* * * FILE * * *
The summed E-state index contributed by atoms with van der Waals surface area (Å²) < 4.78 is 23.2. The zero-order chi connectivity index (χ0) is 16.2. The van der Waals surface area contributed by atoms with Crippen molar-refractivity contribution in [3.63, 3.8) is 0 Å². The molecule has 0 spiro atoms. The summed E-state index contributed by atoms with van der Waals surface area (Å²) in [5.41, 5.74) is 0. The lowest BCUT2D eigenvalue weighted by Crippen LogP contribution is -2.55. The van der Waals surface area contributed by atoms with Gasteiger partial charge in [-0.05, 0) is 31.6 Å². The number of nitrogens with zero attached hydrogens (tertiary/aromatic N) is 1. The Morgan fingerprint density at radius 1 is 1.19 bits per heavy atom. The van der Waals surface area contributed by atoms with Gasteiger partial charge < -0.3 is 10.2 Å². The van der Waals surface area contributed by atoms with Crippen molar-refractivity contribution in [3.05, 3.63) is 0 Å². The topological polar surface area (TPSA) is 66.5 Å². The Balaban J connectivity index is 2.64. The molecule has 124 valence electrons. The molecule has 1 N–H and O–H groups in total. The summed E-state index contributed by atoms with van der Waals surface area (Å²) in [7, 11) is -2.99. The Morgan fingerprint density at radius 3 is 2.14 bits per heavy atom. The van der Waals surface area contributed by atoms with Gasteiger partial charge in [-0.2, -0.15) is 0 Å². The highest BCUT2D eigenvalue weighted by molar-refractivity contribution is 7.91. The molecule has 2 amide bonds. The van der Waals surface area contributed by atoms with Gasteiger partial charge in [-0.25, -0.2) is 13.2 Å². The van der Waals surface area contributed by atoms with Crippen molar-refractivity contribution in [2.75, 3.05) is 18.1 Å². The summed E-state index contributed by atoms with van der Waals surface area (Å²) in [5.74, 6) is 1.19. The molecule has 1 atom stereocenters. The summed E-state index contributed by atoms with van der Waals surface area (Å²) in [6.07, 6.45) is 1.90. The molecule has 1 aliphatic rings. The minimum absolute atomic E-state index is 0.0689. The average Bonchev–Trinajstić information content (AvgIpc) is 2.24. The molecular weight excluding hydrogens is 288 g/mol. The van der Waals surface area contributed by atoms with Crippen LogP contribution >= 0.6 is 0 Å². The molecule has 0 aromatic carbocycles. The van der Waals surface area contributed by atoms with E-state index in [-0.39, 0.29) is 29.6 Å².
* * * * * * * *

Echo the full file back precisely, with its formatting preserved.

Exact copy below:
The summed E-state index contributed by atoms with van der Waals surface area (Å²) < 4.78 is 23.2. The zero-order chi connectivity index (χ0) is 16.2. The van der Waals surface area contributed by atoms with Crippen molar-refractivity contribution in [3.63, 3.8) is 0 Å². The molecule has 0 spiro atoms. The summed E-state index contributed by atoms with van der Waals surface area (Å²) in [5.41, 5.74) is 0. The lowest BCUT2D eigenvalue weighted by Crippen LogP contribution is -2.55. The van der Waals surface area contributed by atoms with Gasteiger partial charge in [-0.05, 0) is 31.6 Å². The number of nitrogens with zero attached hydrogens (tertiary/aromatic N) is 1. The Morgan fingerprint density at radius 1 is 1.19 bits per heavy atom. The van der Waals surface area contributed by atoms with Gasteiger partial charge < -0.3 is 10.2 Å². The van der Waals surface area contributed by atoms with Crippen molar-refractivity contribution in [3.05, 3.63) is 0 Å². The topological polar surface area (TPSA) is 66.5 Å². The Balaban J connectivity index is 2.64. The molecule has 124 valence electrons. The molecule has 1 N–H and O–H groups in total. The summed E-state index contributed by atoms with van der Waals surface area (Å²) in [7, 11) is -2.99. The Morgan fingerprint density at radius 3 is 2.14 bits per heavy atom. The van der Waals surface area contributed by atoms with Gasteiger partial charge in [-0.2, -0.15) is 0 Å². The highest BCUT2D eigenvalue weighted by molar-refractivity contribution is 7.91. The molecule has 2 amide bonds. The van der Waals surface area contributed by atoms with Gasteiger partial charge in [-0.25, -0.2) is 13.2 Å². The van der Waals surface area contributed by atoms with Crippen molar-refractivity contribution in [2.75, 3.05) is 18.1 Å². The summed E-state index contributed by atoms with van der Waals surface area (Å²) in [5.74, 6) is 1.19. The molecule has 1 atom stereocenters. The summed E-state index contributed by atoms with van der Waals surface area (Å²) in [6.07, 6.45) is 1.90. The molecule has 1 aliphatic rings. The minimum absolute atomic E-state index is 0.0689. The average Bonchev–Trinajstić information content (AvgIpc) is 2.24. The molecular weight excluding hydrogens is 288 g/mol. The van der Waals surface area contributed by atoms with Crippen LogP contribution >= 0.6 is 0 Å². The molecule has 0 aromatic carbocycles. The van der Waals surface area contributed by atoms with E-state index in [-0.39, 0.29) is 29.6 Å².